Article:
Retention Rates Neutral and Enrollment Rates Increase Amidst Pandemic at Hunter

Hunter College

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Enrollment at Hunter rose from 23,193 in 2019 to 24,052 in 2020, according to a financial report from the University Budget Office.

Hunter College’s retention rate remained relatively the same, 81% for full-time students, from 2018 to 2019, according to the National Center for Education Statistics.

It was slightly lower by 0.2% than the previous year, according to the CUNY Office of Institutional Research. 

CUNY Retention Rates for 2018

Data from CUNY Office of Institutional Research.

The retention rate is calculated as the number of students who are still enrolled one year after a specified term, without graduating. 

On May 1, after the national college decision day, 3,598 freshmen committed to the school for the fall 2021 semester, according to Irina Ostrozhnyuk, the assistant director of undergraduate admissions.

“The class is really humongous,” she said. “Last year, we probably had a class of about 3,100.”

Ostrozhnyuk said the heightened admission rate for the fall semester might be attributed to the shift to remote learning and CUNY’s decision to waive SAT and ACT scores until 2023.

“The lower SAT score was there and may have dragged it down previously, but it didn’t do so this year,” she said.  

The shift to remote learning was announced on CUNY’s Twitter and initiated in mid-March of 2020.

Before the pandemic, SAT scores were among the various factors that compared students from several high schools. The results determined the students’ overall academic performance with the national average and was one pathway to achieving a merit-based scholarship among some colleges. 

But since the start of the pandemic in March of last year, Black and Latino students have been affected the most in this learning inequality arch, according to the National Student Clearinghouse Research Center. Due to COVID-19, many colleges have decided to abandon ACT and SAT scores as part of their admission process.

One student, who preferred not to be named because she feared repercussions, is graduating this semester as a human biology major. She was on the pre-physician assistant track but said she ended up as a human bio major because of the extreme stress and difficulty of the courses.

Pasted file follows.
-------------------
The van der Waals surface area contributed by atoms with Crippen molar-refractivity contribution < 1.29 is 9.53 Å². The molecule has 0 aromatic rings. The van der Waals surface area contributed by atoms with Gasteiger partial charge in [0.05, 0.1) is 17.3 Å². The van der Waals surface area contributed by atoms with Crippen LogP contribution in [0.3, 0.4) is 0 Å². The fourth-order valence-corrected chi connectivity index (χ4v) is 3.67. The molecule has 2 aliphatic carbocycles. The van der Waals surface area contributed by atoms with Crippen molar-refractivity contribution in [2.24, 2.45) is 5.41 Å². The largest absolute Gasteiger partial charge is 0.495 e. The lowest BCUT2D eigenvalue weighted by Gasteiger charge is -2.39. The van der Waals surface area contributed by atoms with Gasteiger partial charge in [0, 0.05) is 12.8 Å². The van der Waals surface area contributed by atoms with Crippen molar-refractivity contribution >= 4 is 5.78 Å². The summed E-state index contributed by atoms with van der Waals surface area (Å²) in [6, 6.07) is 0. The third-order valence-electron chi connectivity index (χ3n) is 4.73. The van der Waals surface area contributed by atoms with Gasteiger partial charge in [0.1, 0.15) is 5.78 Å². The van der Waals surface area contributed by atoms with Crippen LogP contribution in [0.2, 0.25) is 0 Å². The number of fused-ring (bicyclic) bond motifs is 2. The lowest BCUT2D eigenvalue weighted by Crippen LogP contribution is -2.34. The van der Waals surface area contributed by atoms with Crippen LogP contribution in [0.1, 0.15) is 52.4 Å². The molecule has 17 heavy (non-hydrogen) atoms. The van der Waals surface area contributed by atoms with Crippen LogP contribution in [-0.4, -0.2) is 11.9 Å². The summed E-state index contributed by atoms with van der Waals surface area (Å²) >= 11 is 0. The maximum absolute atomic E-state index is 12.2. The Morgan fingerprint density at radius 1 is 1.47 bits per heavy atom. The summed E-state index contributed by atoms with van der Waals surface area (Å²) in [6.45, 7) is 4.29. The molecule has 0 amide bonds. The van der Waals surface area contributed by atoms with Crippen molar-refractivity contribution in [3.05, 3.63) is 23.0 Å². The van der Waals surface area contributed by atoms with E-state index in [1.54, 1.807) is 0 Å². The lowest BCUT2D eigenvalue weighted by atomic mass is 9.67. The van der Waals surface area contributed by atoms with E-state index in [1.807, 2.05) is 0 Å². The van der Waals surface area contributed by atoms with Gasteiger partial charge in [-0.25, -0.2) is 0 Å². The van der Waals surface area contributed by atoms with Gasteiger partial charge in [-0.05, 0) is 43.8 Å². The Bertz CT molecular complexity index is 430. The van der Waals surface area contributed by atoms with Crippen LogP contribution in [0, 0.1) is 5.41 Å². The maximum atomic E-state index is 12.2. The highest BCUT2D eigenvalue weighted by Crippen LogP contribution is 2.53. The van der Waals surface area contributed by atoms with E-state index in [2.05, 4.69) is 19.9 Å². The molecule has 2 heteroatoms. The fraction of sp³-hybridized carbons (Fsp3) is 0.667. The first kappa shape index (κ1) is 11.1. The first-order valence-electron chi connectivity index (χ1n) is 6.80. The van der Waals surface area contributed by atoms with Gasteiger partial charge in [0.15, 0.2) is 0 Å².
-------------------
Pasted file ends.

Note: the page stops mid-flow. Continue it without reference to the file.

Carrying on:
“I regret not transferring years ago,” she said. “It took me five years to graduate.”

She said her academic experience was immensely difficult and that social life on campus is virtually nonexistent because everyone is constantly on the move.

68th Street Hunter College

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Several students on Unigo, a website where students review and rate their respective colleges, all agree that Hunter is a college in which many students commute to and from campus for classes from all over NYC.

Every student has the option to choose fully online, hybrid or in-person classes, according to reopening plans by CUNY.

In the Hunter College subreddit, an online chat forum, a user posted about wanting to transfer out of the college because they felt that they would not have a fulfilling experience.

“I’m really worried about my mental health and happiness if I do attend Hunter,” the user posted. Another responded, “Not coming here might be the best decision of your life.”

Ostrozhnyuk estimated that around 95 percent of the freshmen class in fall of 2020 were attending the school full-time.

“Out of the around 3,100 students (last year), only 80 deferred their studies,” Ostrozhnyuk said.

The number of students who have chosen to postpone their studies this year is not available yet because the freshmen class is expected to enroll in courses by the end of the summer.

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